21 DECEMBER 2009 SUVA (RRRT/SPC)
Regional parliamentarians meeting in Brisbane have called for a regional human rights mechanism to facilitate handling the increasing number of inter-jurisdictional human rights issues such as the effects of climate change and migrant workers.
The MPs from 11 countries around the Pacific are meeting to discuss human rights issues in the Pacific including violence against women, HIV, human rights and the law, human rights perspectives on climate change and human rights mechanisms.
This issue was raised previously in recommendations made by Pacific Island MPs at human rights consultations in Auckland in November 2007 and December 2008, as well as at a regional meeting of judges and magistrates in December 2007 in Brisbane.
The European, American, African and Arab regions have well-established regional human rights commissions with varying levels of authority to promote the concept of human rights and in some regions to adjudicate on human rights issues between countries and between citizens and countries.
In 2007 the Association of South East Asian Nations (ASEAN) countries agreed to set up an Asian regional human rights commission, a concept that had been under consideration for several years. This means that the Pacific will soon be the only region globally without one.
A regional human rights commission could facilitate rights specific to circumstances in the Pacific region while at the same time conforming to international human rights standards set out in UN human rights instruments.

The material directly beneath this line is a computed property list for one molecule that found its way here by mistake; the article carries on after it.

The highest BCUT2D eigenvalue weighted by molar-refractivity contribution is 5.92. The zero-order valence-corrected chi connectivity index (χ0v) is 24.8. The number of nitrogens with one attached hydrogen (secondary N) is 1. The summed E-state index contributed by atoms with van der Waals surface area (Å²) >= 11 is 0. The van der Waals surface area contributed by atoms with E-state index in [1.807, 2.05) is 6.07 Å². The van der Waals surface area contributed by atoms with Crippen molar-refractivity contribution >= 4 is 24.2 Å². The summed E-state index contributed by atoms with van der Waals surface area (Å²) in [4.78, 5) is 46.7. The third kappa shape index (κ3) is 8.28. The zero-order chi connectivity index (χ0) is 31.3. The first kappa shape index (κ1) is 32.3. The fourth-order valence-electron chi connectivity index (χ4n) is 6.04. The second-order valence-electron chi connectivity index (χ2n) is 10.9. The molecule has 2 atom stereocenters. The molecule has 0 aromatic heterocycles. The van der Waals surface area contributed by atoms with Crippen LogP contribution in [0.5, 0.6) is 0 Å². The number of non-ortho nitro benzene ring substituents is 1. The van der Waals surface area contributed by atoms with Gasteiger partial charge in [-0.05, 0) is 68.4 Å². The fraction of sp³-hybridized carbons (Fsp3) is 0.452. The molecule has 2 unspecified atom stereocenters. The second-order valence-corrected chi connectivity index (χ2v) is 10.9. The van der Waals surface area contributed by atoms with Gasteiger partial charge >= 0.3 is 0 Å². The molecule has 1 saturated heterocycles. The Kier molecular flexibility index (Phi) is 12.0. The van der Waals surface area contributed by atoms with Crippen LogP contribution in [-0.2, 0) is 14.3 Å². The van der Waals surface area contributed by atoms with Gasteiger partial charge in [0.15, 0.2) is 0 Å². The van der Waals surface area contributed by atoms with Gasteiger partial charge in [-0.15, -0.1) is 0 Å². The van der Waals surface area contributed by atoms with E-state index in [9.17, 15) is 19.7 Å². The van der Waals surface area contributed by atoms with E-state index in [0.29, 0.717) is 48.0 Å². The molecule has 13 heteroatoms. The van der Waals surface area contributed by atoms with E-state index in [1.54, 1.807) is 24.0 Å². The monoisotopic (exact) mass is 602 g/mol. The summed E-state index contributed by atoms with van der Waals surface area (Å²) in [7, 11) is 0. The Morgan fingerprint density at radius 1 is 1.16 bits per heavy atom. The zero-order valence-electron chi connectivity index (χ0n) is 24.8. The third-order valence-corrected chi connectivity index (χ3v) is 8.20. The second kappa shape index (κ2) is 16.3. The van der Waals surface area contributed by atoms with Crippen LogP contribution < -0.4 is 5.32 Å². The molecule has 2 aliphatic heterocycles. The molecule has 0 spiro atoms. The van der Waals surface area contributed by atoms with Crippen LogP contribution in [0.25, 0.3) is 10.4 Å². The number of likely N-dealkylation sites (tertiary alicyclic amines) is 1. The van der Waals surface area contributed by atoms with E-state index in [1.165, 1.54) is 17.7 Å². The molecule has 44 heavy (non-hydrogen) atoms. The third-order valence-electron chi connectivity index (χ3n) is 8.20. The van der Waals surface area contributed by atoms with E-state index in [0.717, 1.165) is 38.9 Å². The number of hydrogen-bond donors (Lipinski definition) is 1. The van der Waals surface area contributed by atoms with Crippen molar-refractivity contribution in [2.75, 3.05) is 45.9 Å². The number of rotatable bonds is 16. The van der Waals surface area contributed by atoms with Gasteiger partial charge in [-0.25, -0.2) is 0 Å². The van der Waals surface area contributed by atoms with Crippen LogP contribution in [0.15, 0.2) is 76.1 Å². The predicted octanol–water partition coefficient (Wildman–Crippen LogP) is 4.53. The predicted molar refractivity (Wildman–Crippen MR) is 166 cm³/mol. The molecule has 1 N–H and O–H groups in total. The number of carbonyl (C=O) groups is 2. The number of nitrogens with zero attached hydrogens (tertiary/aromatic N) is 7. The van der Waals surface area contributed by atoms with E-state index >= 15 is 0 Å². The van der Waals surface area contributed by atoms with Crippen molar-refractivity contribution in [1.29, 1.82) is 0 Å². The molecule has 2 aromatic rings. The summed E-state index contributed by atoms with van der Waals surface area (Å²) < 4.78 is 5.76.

The African Human Rights Charter significantly guarantees all 'peoples' the right to a 'general satisfactory environment favourable to their development'. The San Salvador Protocol to the American Convention on Human Rights guarantees the right to a healthy environment and requires member states to 'promote the protection, preservation and improvement' of the environment. A similar mechanism in the Pacific would facilitate common Pacific human rights issues.
A Pacific regional human rights commission would complement current judicial systems as well as the development of harmonised human rights law between Pacific countries. It would also assist in the set-up of national commissions and complement their work.
Cook Islands MP Nandi Glassie expressed that some countries lack the resources and capacity to effectively run national human rights institutions. He asked:
'Would a regional human rights mechanism be the way for these nations to go?'
Given the small size of most Pacific countries, there would be greater likelihood of independence from government with a regional commission than with a national commission. A regional human rights commission would not exclude the establishment of national human rights institutions. In the Americas, the regional human rights commission played a major role in the consequent establishment of national human rights institutions in countries party to the Inter-American Human Rights Commission.
A regional commission would also assist Pacific countries in reporting to various UN bodies on its human rights accountability before the treaty bodies and the Universal Periodic Review. It would promote and protect human rights standards in the region. It could also promote the rights of Pacific Islanders as a group.
The meeting of regional MPs is organised and hosted by the Regional Rights Resource Team (RRRT) at the Secretariat of the Pacific Community (SPC). RRRT provides human rights training, technical support, and policy and advocacy services tailored specifically for the Pacific region. RRRT is an SPC programme under the Social Resources Division....PNS (ENDS)
For any further information please contact Imrana Jalal or Gwen Phillip at the Diana Plaza Hotel, Brisbane on (07) 3391 2911.